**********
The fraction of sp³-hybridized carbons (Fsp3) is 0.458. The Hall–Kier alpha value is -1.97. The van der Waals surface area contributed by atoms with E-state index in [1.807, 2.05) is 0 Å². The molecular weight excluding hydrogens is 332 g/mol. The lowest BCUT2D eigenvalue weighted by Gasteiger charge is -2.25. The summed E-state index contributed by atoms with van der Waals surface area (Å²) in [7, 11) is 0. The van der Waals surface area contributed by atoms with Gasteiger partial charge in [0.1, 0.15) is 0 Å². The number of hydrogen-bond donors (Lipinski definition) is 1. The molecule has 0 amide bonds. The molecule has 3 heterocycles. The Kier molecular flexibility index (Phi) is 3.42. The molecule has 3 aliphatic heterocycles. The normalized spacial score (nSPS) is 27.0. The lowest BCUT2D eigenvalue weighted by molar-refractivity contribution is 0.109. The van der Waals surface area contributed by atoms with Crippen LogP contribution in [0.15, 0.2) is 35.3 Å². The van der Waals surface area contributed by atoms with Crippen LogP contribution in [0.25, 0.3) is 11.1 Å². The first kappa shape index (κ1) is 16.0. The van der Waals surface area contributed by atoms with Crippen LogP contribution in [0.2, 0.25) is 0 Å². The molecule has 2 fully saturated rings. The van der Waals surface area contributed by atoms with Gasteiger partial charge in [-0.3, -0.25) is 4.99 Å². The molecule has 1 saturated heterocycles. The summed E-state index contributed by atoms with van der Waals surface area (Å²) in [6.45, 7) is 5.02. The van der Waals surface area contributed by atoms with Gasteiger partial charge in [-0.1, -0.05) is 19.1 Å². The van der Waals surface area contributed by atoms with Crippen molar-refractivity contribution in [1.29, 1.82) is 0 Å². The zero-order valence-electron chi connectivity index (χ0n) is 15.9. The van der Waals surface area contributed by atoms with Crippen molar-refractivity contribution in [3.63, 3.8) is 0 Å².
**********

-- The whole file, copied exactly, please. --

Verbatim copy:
The fraction of sp³-hybridized carbons (Fsp3) is 0.458. The Hall–Kier alpha value is -1.97. The van der Waals surface area contributed by atoms with E-state index in [1.807, 2.05) is 0 Å². The molecular weight excluding hydrogens is 332 g/mol. The lowest BCUT2D eigenvalue weighted by Gasteiger charge is -2.25. The summed E-state index contributed by atoms with van der Waals surface area (Å²) in [7, 11) is 0. The van der Waals surface area contributed by atoms with Gasteiger partial charge in [0.1, 0.15) is 0 Å². The number of hydrogen-bond donors (Lipinski definition) is 1. The molecule has 0 amide bonds. The molecule has 3 heterocycles. The Kier molecular flexibility index (Phi) is 3.42. The molecule has 3 aliphatic heterocycles. The normalized spacial score (nSPS) is 27.0. The lowest BCUT2D eigenvalue weighted by molar-refractivity contribution is 0.109. The van der Waals surface area contributed by atoms with Crippen LogP contribution in [0.15, 0.2) is 35.3 Å². The van der Waals surface area contributed by atoms with Crippen LogP contribution in [0.25, 0.3) is 11.1 Å². The first kappa shape index (κ1) is 16.0. The van der Waals surface area contributed by atoms with Crippen LogP contribution in [0.2, 0.25) is 0 Å². The molecule has 2 fully saturated rings. The van der Waals surface area contributed by atoms with Gasteiger partial charge in [-0.3, -0.25) is 4.99 Å². The molecule has 1 saturated heterocycles. The summed E-state index contributed by atoms with van der Waals surface area (Å²) in [6.45, 7) is 5.02. The van der Waals surface area contributed by atoms with Gasteiger partial charge in [-0.1, -0.05) is 19.1 Å². The van der Waals surface area contributed by atoms with Crippen molar-refractivity contribution in [1.29, 1.82) is 0 Å². The zero-order valence-electron chi connectivity index (χ0n) is 15.9. The van der Waals surface area contributed by atoms with Crippen molar-refractivity contribution in [3.63, 3.8) is 0 Å².